Guide #3: How to set image size and resolution in Photoshop
Changing the size and resolution of an image seems like a simple task. However, a surprisingly large amount of people are either experiencing difficulties in doing so, or not managing to re-size their images correctly.
So, in this guide, I will explain exactly what the resolution of an image is and how it affects the print quality. I will base the guide on the most popular graphic editing software on the market – Adobe Photoshop. We use it here at theprintspace for editing and file preparation. It is probably the most advanced programme you can find, yet also very intuitional.
Have you ever downloaded an image from the Internet and printed it out? If so, you probably noticed the difference between the preview on your screen and the actual print. While on the screen the image looks nice and crisp, the print looks far worse than expected – small and blurred.
You probably tried resizing the image, but you gave up seeing that the more you increase its size, the blurrier it becomes. In order to understand how to effectively resize an image or change its resolution, it is important to quickly recap some fundamental information.
PPI (pixels per inch) – screen resolution
Images are built from pixels arranged in rows and columns. Pixel is the smallest single component of a graphic image. Resolution, in general, is a term describing the number of pixels displayed or printed within a square inch.
For example, if you have a display of 1280 x 1024, it means that it consists of 1280 pixels wide and 1024 pixels high. These are so called pixel dimensions of the screen. The resolution of that particular display would depend on its size.
Knowing the diagonal size of the screen and its pixel dimensions, we can calculate its resolution by counting the number of pixels per inch (PPI). An image that has 100×100 pixels in a 1-inch square will have a resolution of 100 PPI.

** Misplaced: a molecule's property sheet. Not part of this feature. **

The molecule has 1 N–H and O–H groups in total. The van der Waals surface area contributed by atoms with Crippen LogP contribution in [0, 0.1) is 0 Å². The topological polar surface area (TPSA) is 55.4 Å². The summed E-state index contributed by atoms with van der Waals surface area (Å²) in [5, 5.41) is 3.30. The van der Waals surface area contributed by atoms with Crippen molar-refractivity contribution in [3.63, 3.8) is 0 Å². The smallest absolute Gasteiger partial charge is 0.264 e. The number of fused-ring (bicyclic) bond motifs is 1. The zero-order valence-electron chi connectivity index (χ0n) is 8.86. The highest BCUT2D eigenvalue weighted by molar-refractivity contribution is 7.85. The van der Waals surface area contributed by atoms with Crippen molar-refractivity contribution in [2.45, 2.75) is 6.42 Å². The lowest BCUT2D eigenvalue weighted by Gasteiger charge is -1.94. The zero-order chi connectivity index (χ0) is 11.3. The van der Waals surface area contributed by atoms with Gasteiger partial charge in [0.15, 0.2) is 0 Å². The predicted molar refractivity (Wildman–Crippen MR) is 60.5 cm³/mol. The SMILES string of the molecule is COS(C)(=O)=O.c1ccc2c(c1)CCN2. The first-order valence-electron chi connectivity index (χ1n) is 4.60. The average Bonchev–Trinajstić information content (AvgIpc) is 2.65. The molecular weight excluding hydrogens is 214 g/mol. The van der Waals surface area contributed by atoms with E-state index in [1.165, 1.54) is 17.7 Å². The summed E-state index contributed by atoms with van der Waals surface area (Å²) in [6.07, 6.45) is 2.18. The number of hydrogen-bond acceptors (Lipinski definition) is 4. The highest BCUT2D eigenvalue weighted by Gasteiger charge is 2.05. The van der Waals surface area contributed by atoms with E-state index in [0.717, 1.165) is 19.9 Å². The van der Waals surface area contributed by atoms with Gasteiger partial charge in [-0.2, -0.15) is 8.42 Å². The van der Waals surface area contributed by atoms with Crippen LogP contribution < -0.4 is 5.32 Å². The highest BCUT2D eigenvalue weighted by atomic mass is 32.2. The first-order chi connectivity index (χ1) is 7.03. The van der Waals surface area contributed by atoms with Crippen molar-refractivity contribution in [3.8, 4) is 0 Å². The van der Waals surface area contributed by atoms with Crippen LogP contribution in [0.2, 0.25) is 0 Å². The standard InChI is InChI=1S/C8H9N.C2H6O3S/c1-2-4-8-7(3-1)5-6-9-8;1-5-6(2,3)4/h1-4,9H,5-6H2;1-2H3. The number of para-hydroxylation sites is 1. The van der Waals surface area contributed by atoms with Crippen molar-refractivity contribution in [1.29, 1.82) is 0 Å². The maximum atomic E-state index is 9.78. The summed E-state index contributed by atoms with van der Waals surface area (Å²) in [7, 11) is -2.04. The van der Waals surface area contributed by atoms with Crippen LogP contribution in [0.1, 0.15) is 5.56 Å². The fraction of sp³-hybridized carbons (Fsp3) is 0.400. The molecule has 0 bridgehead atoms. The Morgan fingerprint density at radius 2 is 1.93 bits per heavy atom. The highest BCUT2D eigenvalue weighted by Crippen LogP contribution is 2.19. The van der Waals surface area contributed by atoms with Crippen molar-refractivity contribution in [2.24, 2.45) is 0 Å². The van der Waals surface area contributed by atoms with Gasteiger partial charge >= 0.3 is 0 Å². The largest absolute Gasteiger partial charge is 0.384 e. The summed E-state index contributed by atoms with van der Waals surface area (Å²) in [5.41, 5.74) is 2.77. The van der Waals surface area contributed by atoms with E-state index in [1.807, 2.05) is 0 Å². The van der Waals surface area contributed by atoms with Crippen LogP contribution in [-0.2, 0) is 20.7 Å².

A small, 12” screen that can display 1280 x 1024 pixels has got a higher resolution than a 15” screen with the same pixel dimensions. The higher the number of pixels per inch, the more detailed the image. The average screen resolution is between 70 and 100 pixels per inch.
DPI (dots per inch) – print resolution
Now that we understand that screen resolution is measured in PPI, it is important to mention that the print resolution is measured in DPI (dots per inch). Both terms are often confused and used interchangeably, which is very misleading. The term DPI derives from ink printers, which have to spray ink dots on the paper in order to reproduce the image, thus dots per inch.
In my previous guide, I have explained the main differences between the photographic c-type prints and the ink giclee prints. While the resolution of ink printers is very likely to be given in DPI, photographic printer manufacturers tend to specify their resolution in PPI. Try not to confuse these terms as they have totally different meanings.
When an image is being printed on an ink-jet device, every pixel is made up from different coloured inks (usually 4-6 depending on the printer, such as red, green, blue and black). These inks are being mixed in order to reproduce the colour of every pixel displayed on the computer screen.